Room by Emma Donoghue

Room by Emma Donoghue

Rating: 3.5 out of 5.

I’m back, y’all! Sorry for my hiatus last week, but sometimes you just have to let life win. I was nearly finished with Room when I had to make the call to put out my “Send help, and coffee” post, but just couldn’t get that far.

Years ago I watched the movie Room on Netflix and thought it simply amazing. The story had me crying all the way through, and when the credits rolled, my face was soaked. I had no intention on also reading the story, but when I won the Goodreads Choice sweepstakes a few years back, this was one of the books I received – and I decided to give it a shot. It’s literally been three years, but I get there eventually, okay?

Room is told from the perspective of Jack, a five year old boy in captivity. At age nineteen, “Ma” was kidnapped and held captive in a gardening shed by her abuser. Years later, Jack was born, and Room, with it’s 11’x11′ footprint and four walls, is all Jack has ever known.

After their kidnapper turns off the electric in the dead of winter for several days, Ma decides it’s time to escape. Together they craft a plan to get out, into the world, into the outside Jack can only imagine.

This story is truly beautiful in it’s relationships. It’s so inherently human, and that is most certainly its strength. The relationship between Ma and Jack is quintessential mother and son, the strongest love built on five years of no separation. Their life in the outside world, the angst, the anger, the depression, the curiosity…it’s so real and so well done.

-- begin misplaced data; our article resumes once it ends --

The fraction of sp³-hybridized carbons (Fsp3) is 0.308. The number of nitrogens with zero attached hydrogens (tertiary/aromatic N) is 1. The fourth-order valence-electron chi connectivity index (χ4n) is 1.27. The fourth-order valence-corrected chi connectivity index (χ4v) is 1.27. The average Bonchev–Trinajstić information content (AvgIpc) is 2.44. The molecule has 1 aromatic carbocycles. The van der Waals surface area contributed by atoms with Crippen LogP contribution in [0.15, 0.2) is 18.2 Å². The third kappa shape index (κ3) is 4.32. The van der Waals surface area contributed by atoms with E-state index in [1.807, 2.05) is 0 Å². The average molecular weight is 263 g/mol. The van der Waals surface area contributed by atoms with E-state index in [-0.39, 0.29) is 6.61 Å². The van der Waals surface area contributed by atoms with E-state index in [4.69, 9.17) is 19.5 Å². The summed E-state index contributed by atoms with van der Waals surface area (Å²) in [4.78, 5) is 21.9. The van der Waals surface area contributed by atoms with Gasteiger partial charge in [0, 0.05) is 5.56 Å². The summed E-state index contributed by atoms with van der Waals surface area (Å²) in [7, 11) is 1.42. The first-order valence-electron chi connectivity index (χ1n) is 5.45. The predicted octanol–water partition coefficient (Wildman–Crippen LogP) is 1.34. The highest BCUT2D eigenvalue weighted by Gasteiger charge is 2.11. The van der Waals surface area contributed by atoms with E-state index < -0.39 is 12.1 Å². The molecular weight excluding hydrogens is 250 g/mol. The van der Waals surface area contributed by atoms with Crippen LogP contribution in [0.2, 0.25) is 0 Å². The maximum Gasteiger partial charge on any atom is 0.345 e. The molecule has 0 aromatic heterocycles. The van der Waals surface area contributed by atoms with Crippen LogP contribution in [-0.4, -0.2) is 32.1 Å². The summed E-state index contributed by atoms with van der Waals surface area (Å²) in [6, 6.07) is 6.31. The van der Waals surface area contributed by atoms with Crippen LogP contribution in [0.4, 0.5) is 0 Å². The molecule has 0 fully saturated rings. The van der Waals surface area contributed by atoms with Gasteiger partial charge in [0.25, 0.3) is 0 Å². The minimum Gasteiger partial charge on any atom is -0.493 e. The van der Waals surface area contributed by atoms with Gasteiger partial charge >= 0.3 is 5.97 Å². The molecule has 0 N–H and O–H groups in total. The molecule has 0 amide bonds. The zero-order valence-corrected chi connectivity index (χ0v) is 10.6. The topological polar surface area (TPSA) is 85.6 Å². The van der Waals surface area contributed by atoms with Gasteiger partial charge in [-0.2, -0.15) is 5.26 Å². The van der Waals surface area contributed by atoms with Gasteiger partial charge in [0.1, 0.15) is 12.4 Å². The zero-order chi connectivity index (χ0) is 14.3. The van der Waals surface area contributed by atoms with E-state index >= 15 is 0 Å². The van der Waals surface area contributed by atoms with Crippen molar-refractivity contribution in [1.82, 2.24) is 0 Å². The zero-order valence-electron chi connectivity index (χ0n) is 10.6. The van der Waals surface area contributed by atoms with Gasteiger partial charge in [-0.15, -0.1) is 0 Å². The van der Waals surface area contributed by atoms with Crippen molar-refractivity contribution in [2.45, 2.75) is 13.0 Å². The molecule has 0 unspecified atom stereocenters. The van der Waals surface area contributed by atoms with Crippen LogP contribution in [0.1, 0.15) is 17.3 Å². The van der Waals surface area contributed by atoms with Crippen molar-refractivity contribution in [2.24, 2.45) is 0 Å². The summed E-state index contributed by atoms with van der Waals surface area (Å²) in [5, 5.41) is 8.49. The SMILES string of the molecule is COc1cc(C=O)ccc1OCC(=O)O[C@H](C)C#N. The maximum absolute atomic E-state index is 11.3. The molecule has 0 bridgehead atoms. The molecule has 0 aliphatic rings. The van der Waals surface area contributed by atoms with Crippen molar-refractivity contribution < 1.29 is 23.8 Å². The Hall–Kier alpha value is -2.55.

Jack’s perspective can get…tiring. I think it’s extremely novel, very accurate, and the best perspective with which to tell this story. However, reading an entire book from the perspective of a five year old is much like spending your day in and day out with a five year old. Particularly, one who knows nothing at all of the world and has a lot of questions.

Jack’s vocabulary also brings up some questionable choices in the writing of this book. It just creates some plot loopholes: one moment, he won’t know what something is, then the next he’s using huge vocabulary words to describe the very same thing. It just occasionally had me saying, “Five year olds don’t know that word…even bright five year olds”. It took me out of the story, however briefly, and I just couldn’t fall all the way into it.

Overall, this story is fantastic. I think it’s a great one to absorb, no matter how you absorb it: be it through the movie or the book. Honestly, though, this is one of the few cases where I think I preferred the movie. It had more of an emotional effect on me to watch it rather than read and listen to it. I think the book brings up some intricacies that aren’t present in the movie, and are very important, but it just didn’t have the same impact for me. Like I said, I originally fell in love with the story as I cried my way through Brie Larson’s performance…but I didn’t cry once while reading the very same narrative.

I think this is a really touching story, and I recommend it in any capacity. Room is a beautiful story of a mother’s love, told through tragedy. I’m glad I finally took the time to knock it off my TBR…and if it’s been on yours for a while too, take this as your sign to pick it up!

I hope you all have a wonderful week, peeps!

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